The European Space Agency, undeterred by the loss of Cryosat, is pushing ahead with plans to launch its Venus Express mission, Europe's first to Venus, later this month. The spacecraft will blast off from the Baikonur Cosmodrome in Kazakhstan on 26 October on a journey that will take it approximately five months.
Lucy Sherriff, 17 Oct 2005
arrow pointing up

Swansea IT workers fear job losses

IT workers at Swansea Council - who went on strike for eight weeks last year in opposition to an outsourcing deal - fear their jobs could be put at risk once again.
Tim Richardson, 17 Oct 2005

Glitch afflicts critical MS patch

Microsoft has warned enterprises of glitches involving a security update issued last week. A patch designed to fix a flaw in Windows middleware components (MS05-051.mspx) creates system instability in environments with modified Access Control List (ACL) settings.
John Leyden, 17 Oct 2005

US ambassador nails Bulgarian mobile thief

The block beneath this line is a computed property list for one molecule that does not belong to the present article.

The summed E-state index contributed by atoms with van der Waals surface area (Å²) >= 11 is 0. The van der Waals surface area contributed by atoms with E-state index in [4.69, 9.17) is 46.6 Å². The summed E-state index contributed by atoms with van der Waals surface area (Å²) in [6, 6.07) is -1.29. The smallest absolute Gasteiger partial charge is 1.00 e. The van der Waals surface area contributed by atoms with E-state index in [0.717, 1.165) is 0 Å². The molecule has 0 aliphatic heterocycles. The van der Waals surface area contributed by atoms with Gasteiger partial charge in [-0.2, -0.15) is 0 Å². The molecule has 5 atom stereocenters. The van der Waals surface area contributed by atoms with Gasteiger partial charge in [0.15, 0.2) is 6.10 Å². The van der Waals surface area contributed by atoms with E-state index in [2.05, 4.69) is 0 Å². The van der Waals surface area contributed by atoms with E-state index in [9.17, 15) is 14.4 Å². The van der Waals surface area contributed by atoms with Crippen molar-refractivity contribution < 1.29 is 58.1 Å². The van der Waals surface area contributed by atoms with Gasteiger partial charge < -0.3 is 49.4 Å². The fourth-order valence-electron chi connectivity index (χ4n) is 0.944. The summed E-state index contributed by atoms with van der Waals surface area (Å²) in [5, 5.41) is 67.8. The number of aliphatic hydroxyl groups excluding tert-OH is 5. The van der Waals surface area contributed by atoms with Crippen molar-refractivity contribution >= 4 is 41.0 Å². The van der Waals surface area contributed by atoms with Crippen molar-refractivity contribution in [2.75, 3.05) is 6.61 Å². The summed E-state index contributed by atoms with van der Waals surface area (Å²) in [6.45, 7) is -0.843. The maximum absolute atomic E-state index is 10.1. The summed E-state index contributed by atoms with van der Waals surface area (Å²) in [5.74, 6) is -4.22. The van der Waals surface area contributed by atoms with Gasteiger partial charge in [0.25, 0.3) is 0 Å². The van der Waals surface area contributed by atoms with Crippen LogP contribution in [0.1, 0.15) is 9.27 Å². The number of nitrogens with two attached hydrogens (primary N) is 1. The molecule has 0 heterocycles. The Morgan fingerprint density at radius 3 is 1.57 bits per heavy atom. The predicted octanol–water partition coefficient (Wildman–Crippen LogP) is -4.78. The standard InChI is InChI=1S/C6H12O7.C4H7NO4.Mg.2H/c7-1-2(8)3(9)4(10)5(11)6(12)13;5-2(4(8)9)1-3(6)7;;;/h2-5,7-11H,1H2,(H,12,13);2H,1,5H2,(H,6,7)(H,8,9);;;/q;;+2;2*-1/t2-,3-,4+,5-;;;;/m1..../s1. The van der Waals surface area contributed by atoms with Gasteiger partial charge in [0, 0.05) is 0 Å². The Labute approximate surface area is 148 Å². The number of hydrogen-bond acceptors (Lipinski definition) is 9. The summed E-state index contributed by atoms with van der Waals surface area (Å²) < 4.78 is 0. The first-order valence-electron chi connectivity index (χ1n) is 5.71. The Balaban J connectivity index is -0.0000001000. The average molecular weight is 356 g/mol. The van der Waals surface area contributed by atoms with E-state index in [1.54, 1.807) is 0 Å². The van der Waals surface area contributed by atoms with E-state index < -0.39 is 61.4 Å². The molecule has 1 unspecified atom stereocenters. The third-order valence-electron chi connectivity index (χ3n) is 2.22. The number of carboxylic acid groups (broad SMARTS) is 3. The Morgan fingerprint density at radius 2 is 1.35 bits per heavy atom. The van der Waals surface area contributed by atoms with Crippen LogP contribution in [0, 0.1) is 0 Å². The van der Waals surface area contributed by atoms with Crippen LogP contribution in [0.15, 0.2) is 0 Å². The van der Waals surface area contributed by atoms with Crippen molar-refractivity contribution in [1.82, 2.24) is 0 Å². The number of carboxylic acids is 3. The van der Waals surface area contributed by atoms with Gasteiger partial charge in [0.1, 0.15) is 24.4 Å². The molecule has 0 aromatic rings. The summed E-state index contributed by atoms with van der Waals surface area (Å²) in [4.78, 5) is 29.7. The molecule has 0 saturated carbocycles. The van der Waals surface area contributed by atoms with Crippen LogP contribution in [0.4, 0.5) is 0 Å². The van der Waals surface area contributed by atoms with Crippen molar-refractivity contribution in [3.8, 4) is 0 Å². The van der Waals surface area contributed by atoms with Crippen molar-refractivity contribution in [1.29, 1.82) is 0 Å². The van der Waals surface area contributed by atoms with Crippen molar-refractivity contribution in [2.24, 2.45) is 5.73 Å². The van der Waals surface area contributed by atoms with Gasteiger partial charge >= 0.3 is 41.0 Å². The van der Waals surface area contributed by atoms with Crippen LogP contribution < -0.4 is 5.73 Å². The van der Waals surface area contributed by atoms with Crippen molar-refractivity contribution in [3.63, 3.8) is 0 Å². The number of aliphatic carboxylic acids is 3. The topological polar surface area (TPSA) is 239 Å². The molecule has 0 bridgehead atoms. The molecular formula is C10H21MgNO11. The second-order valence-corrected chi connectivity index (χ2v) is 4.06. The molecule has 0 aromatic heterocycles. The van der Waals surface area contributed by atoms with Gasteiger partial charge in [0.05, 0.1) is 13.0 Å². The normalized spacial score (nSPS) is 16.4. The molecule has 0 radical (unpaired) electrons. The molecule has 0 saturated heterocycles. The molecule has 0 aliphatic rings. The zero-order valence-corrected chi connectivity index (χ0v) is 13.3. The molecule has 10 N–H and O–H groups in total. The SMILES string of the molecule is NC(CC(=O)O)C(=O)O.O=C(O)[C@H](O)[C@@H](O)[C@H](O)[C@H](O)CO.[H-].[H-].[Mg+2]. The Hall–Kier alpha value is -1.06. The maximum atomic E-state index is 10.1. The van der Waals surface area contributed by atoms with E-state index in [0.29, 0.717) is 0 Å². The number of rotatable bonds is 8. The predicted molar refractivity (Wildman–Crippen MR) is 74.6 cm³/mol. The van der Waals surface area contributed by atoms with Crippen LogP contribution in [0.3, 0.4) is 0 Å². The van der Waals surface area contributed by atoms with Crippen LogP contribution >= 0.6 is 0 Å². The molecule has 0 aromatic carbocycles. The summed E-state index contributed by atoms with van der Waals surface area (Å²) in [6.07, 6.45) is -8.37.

A Bulgarian customs official who decided it was a bright idea to pocket a traveller's mobile phone with GPS now faces the high jump after its owner immediately pinpointed the device in the culprit's pocket, Ananova reports.
Lester Haines, 17 Oct 2005
SGI logo hardware close-up

Start-up promises era of grand log collection

Talking about logs is like, well, talking about logs. Your log handling expertise isn't usually the big kicker item you want to tout to your CIO or CEO for career development. But that might be changing.
Ashlee Vance, 17 Oct 2005

Web 2.0 worm downs MySpace

It's been a rough weekend for Tomorrow's People. A JavaScript exploit that has been called the first "Web 2.0 worm" knocked out MySpace.com - and the $500m-valued website, recently acquired by Rupert Murdoch's News Corp - was still struggling to get back on its feet two days later.
Andrew Orlowski, 17 Oct 2005

The Blooker Prize: Small Pieces, Partially Digested

LettersMore than half of you who responded to our news of The Blooker Prize suggested that we'd made it all up. Surely no one could produce such drivel?
Andrew Orlowski, 17 Oct 2005